NS: For me, I was really passionate about creating a show, as I mentioned earlier, that not only featured the stories and struggles of women, but also showed them making mistakes, trying and failing at things, having complicated relationship with each other, and at times, having those relationships end. I want characters that get back up, try again, keep fighting, that show it's also possible to forgive yourself, and each other, when you don't perform quite as well as you imagined you would, that you don't have to be this perfect princess who's strong and beautiful all the time. Sometimes, you’re at your strongest when you're surrounded by people who are helping you.

It was really important for me to tell that story – focus on characters who are finding themselves, figuring out who they are and who they want to be, apart from the authority figures who raised them. They have to figure out for themselves what is right and wrong and what to do about it, which is always relevant, especially today when the world is so complicated, and it's not always clear what to do to fix things.

You need to try, and not give up. Support the people around you, forgive the people around you, even in the face of failure. But, most of all, you must realize being strong and brave doesn't mean being invulnerable. It means getting back up and fighting again.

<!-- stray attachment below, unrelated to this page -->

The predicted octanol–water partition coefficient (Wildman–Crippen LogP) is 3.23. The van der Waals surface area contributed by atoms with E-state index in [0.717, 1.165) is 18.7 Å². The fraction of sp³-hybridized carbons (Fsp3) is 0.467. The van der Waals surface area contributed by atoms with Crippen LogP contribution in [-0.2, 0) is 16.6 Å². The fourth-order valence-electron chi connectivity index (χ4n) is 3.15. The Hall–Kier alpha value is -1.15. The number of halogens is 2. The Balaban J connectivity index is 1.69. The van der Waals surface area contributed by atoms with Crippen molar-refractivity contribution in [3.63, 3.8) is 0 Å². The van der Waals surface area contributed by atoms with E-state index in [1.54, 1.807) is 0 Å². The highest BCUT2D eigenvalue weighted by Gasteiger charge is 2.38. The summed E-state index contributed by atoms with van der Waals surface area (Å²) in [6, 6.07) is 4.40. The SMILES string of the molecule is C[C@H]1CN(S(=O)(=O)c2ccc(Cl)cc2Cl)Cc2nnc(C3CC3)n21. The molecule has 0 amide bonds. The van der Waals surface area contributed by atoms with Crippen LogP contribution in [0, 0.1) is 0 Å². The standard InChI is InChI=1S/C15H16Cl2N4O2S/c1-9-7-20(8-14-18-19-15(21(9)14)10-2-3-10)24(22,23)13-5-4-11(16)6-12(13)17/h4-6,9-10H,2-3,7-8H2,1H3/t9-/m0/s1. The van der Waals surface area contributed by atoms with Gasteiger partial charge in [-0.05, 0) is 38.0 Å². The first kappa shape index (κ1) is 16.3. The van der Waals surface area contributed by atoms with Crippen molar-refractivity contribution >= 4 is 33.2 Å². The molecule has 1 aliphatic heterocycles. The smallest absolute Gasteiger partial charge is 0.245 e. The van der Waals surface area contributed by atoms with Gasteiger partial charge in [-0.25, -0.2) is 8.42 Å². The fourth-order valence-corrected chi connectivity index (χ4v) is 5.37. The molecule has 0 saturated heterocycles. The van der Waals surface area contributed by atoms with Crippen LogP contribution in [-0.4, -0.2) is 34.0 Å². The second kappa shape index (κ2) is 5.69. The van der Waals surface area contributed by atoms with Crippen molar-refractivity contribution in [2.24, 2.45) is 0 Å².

DS: Talk about LGBT representation in the show. Did you have to convince people that this could work with a wider audience?

NS: It was really important to me for this to be a core aspect of the show. We had the opportunity to create a world, flesh it out and make it feel real, that didn't necessarily have to be bound by the conventions of our world, where we could show characters expressing themselves however they wanted, loving whomever they wanted, without that being something that struck other characters as odd, or needed to be a talking point. We wanted this to be a natural and accepted part of the world we built.

When you're aiming to tell a story like that, you have to get everyone who's working on the show, whether on the crew, or at the executive level, to believe in that world as well. It’s all part of trying to create the type of world in real life that you're creating in the show. While I hope it comes across in a natural way in the show, it’s something you have to constantly fight for. You can’t take it for granted.  I never take it for granted. It's a really important thing to fight for, and a lot of it is just, “Trust me, this is gonna work. Believe in me. I can pull this off.” I am really fortunate to work with executives who do believe in me and who have allowed me to do a lot with this show. I’m very fortunate for that.

DS: In the series, Adora doesn’t have a secret identity – everyone knows she’s She-Ra. Was that a deliberate choice for you from the beginning, and if so, what initially prompted it?

NS: My very first pitch for the show actually included keeping Adora’s secret identity. But, in development, it just seemed like it wasn't really adding a lot to her story, Plus, it caused a lot of logistical problems. For example, Adora needs to have a sword with her in order to transform into She-Ra, but it's a pretty big sword, so it's difficult to hide. How does she hide her identity as She-Ra when she's always carrying around She-Ra's sword? That was something the original show didn't really address.